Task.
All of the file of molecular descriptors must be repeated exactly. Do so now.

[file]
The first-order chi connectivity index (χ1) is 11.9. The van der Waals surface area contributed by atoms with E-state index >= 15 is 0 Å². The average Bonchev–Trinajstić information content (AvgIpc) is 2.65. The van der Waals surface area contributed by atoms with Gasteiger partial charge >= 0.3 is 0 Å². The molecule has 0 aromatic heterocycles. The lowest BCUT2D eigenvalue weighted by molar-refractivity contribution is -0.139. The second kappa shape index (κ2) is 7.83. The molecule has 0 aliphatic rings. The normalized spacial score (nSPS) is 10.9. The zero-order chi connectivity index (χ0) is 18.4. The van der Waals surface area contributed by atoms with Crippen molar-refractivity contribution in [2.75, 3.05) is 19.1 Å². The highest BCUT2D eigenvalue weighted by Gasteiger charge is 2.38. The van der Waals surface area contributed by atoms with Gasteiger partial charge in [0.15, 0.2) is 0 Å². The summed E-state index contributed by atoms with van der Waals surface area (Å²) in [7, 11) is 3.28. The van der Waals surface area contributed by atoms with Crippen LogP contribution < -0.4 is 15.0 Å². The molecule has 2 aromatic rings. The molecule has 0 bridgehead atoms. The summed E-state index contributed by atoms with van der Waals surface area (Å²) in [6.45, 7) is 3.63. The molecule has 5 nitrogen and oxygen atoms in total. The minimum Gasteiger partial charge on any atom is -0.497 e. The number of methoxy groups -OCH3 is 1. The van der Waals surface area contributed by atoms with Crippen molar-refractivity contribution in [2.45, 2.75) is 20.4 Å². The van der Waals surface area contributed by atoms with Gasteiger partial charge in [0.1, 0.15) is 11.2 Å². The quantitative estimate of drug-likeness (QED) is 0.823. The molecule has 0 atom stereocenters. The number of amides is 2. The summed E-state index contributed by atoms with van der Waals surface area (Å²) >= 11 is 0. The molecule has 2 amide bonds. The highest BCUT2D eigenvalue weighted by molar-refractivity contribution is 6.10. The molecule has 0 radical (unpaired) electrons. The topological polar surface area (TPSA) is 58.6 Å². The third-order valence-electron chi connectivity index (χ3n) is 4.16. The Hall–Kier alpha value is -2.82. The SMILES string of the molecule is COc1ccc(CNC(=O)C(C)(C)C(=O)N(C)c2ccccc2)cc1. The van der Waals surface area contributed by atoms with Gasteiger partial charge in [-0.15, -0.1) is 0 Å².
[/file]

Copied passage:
The first-order chi connectivity index (χ1) is 11.9. The van der Waals surface area contributed by atoms with E-state index >= 15 is 0 Å². The average Bonchev–Trinajstić information content (AvgIpc) is 2.65. The van der Waals surface area contributed by atoms with Gasteiger partial charge >= 0.3 is 0 Å². The molecule has 0 aromatic heterocycles. The lowest BCUT2D eigenvalue weighted by molar-refractivity contribution is -0.139. The second kappa shape index (κ2) is 7.83. The molecule has 0 aliphatic rings. The normalized spacial score (nSPS) is 10.9. The zero-order chi connectivity index (χ0) is 18.4. The van der Waals surface area contributed by atoms with Crippen molar-refractivity contribution in [2.75, 3.05) is 19.1 Å². The highest BCUT2D eigenvalue weighted by Gasteiger charge is 2.38. The van der Waals surface area contributed by atoms with Gasteiger partial charge in [0.15, 0.2) is 0 Å². The summed E-state index contributed by atoms with van der Waals surface area (Å²) in [7, 11) is 3.28. The van der Waals surface area contributed by atoms with Crippen LogP contribution < -0.4 is 15.0 Å². The molecule has 2 aromatic rings. The molecule has 0 bridgehead atoms. The summed E-state index contributed by atoms with van der Waals surface area (Å²) in [6.45, 7) is 3.63. The molecule has 5 nitrogen and oxygen atoms in total. The minimum Gasteiger partial charge on any atom is -0.497 e. The number of methoxy groups -OCH3 is 1. The van der Waals surface area contributed by atoms with Crippen molar-refractivity contribution in [2.45, 2.75) is 20.4 Å². The van der Waals surface area contributed by atoms with Gasteiger partial charge in [0.1, 0.15) is 11.2 Å². The quantitative estimate of drug-likeness (QED) is 0.823. The molecule has 0 atom stereocenters. The number of amides is 2. The summed E-state index contributed by atoms with van der Waals surface area (Å²) >= 11 is 0. The molecule has 2 amide bonds. The highest BCUT2D eigenvalue weighted by molar-refractivity contribution is 6.10. The molecule has 0 radical (unpaired) electrons. The topological polar surface area (TPSA) is 58.6 Å². The third-order valence-electron chi connectivity index (χ3n) is 4.16. The Hall–Kier alpha value is -2.82. The SMILES string of the molecule is COc1ccc(CNC(=O)C(C)(C)C(=O)N(C)c2ccccc2)cc1. The van der Waals surface area contributed by atoms with Gasteiger partial charge in [-0.15, -0.1) is 0 Å².